Play and Learning Strategies
Play and Learning Strategies (PALS) works to strengthen the bond between parents and children using a responsive caregiving model. The model also provides stimulation that supports the development of children’s language, cognitive skills, and social development.
What is the model’s approach to providing home visiting services?
Home visits take place once per week for 60 to 90 minutes. Services are provided until the curriculum is completed, which takes 10 weeks for infants and 12 weeks for toddlers and preschool-age children. PALS requires families to initiate services following the birth of the child. Families may enroll when the child is between 5 and 59 months old, although the model recommends that families enroll before the child is 4 years old.
PALS’ target population includes the following:
- Teenage mothers or teenage parents
- Unmarried mothers or single parents
- Parents/caregivers with limited education
- Children with developmental delays or disabilities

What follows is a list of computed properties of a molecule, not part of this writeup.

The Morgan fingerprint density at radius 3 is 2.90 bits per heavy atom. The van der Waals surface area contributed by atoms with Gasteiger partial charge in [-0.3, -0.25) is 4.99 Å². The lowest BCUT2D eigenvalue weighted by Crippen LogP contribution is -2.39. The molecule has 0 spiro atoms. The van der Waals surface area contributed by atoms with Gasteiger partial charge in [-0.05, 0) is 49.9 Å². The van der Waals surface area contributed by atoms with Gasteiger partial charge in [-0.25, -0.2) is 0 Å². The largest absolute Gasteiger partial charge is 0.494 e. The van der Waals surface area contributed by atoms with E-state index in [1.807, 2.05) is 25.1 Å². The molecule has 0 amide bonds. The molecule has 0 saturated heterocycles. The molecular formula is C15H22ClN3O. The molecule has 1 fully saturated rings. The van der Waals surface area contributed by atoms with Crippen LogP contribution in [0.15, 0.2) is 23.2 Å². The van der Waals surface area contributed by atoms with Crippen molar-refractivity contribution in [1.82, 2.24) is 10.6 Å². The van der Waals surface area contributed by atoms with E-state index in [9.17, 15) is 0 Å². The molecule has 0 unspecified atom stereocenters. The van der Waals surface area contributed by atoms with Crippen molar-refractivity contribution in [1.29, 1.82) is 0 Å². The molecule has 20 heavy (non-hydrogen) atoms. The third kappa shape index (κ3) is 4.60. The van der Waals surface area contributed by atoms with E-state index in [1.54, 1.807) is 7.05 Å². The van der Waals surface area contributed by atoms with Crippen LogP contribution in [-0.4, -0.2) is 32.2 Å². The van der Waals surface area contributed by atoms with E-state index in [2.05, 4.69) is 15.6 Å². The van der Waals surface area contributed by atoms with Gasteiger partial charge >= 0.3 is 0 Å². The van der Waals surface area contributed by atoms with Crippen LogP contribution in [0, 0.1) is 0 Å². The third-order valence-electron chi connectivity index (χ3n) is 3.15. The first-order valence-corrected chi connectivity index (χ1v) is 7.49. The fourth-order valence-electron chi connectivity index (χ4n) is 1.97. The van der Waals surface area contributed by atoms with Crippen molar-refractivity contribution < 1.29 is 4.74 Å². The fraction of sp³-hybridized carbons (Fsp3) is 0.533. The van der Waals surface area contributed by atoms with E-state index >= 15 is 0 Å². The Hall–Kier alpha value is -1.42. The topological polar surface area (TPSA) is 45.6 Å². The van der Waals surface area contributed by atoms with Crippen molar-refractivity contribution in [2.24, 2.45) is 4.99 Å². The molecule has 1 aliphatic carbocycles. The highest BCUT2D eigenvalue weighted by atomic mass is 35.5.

- Families with a history of child abuse or neglect/involvement with child welfare system
Who is implementing the model?
PALS was implemented by 11 home visitors in 2019. The model requires an associate’s degree in early childhood or work experience commensurate with education and a high school diploma for home visitors; a bachelor’s degree is recommended. The maximum caseload requirement for home visitors is 15 families.
PALS was implemented by 5 supervisors in 2019. The model requires a bachelor’s degree for supervisors; a master’s degree is recommended.
Where is the model implemented?
PALS operated in 4 local agencies across 4 states in 2019.
Families Served Through Evidence-Based Home Visiting in 2019
PALS helps parents master specific skills for interacting with their infants, toddlers, and preschoolers to lead to better child outcomes. PALS has a particular focus on supporting children from families with limited resources. PALS educates parents about typical behaviors to expect from children at different ages so that parents can support the healthy development of their young children.
The original PALS curriculum was developed based on longitudinal research conducted by Susan Landry, Ph.D., Karen Smith, Ph.D., and their colleagues on the development of premature and full-term infants over time. The families were followed over 15 years, during which researchers identified key parenting behaviors that predicted better child outcomes. The basis for the PALS curriculum was formed around teaching the following key skills: contingent responsiveness, emotional/affective support, support for children’s focus of attention, and rich language stimulation. Today, multiple research studies provide evidence that PALS positively impacts participating families and children.